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Is Product Placement in Street Style a Problem?

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Some of NYFW's street-style stars. Photo by Driely S.
Some of NYFW's street-style stars. Photo by Driely S.

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In the midst of New York Fashion Week's street style parade, the New York Times took a look at how the phenomenon has evolved. Once a destination for fresh, independent style inspiration, the paper is reporting street style photos are now riddled with product placement.

Michelle Stein, whose firm AEFFE represents Moschino, Jean Paul Gaultier, Alberta Ferretti among other luxury labels, told the Times that her firm routinely "makes loans or gifts to high-visibility style influencers," like Hanneli Mustaparta and Taylor Tomasi Hill, and that "When we give those kind of people our clothes we expect them to say who they're wearing."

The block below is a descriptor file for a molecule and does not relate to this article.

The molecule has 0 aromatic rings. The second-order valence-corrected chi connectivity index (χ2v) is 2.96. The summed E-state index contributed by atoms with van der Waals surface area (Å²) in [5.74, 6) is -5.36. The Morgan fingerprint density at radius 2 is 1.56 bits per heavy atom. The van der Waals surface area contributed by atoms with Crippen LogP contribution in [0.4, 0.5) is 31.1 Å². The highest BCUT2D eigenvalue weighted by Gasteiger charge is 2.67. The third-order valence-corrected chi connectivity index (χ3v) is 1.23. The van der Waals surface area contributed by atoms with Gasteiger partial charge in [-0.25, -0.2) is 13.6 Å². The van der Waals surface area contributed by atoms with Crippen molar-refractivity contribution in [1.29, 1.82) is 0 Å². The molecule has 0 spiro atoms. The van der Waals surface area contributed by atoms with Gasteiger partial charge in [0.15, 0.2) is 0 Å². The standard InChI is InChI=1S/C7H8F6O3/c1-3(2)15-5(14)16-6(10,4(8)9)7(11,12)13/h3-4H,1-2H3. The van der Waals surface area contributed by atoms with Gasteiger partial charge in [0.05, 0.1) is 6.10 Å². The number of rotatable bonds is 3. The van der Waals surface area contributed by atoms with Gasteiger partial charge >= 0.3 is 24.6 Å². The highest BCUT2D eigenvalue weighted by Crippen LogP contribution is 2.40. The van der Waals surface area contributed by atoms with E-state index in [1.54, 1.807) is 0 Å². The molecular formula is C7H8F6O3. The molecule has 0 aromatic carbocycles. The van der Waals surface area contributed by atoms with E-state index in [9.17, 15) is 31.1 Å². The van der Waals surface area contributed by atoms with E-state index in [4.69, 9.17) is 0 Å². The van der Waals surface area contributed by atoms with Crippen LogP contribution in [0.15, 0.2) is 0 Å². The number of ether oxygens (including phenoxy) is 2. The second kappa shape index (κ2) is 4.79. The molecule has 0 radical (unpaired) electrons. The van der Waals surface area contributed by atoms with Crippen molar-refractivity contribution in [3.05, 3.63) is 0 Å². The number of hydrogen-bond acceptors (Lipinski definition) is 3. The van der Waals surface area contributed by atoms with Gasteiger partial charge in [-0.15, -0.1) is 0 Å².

"Few people realize that certain bloggers and seemingly random posers are modeling for a fee," adds Daniel Saynt, a partner in another agency that negotiates deals between brands and tastemakers. "But even those who are aware don't always understand the degree to which we orchestrate these placements."

The point the Times seems to be making is that street style isn't "pure" anymore (assuming it ever was). But we wonder how much purity matters. If the goal behind street style photography is to capture a beautiful, inspiring image, does it matter if brands have seeded product or orchestrated the shot? Are you less likely to tune into a street style blog or repin an image if you kno there was a team of marketers behind its creation? Speak your mind in the comments.

· Who Am I Wearing? Funny You Should Ask. [NYT]
· Garance Dore Reveals: How to Get Shot by Street Style Photographers [Racked]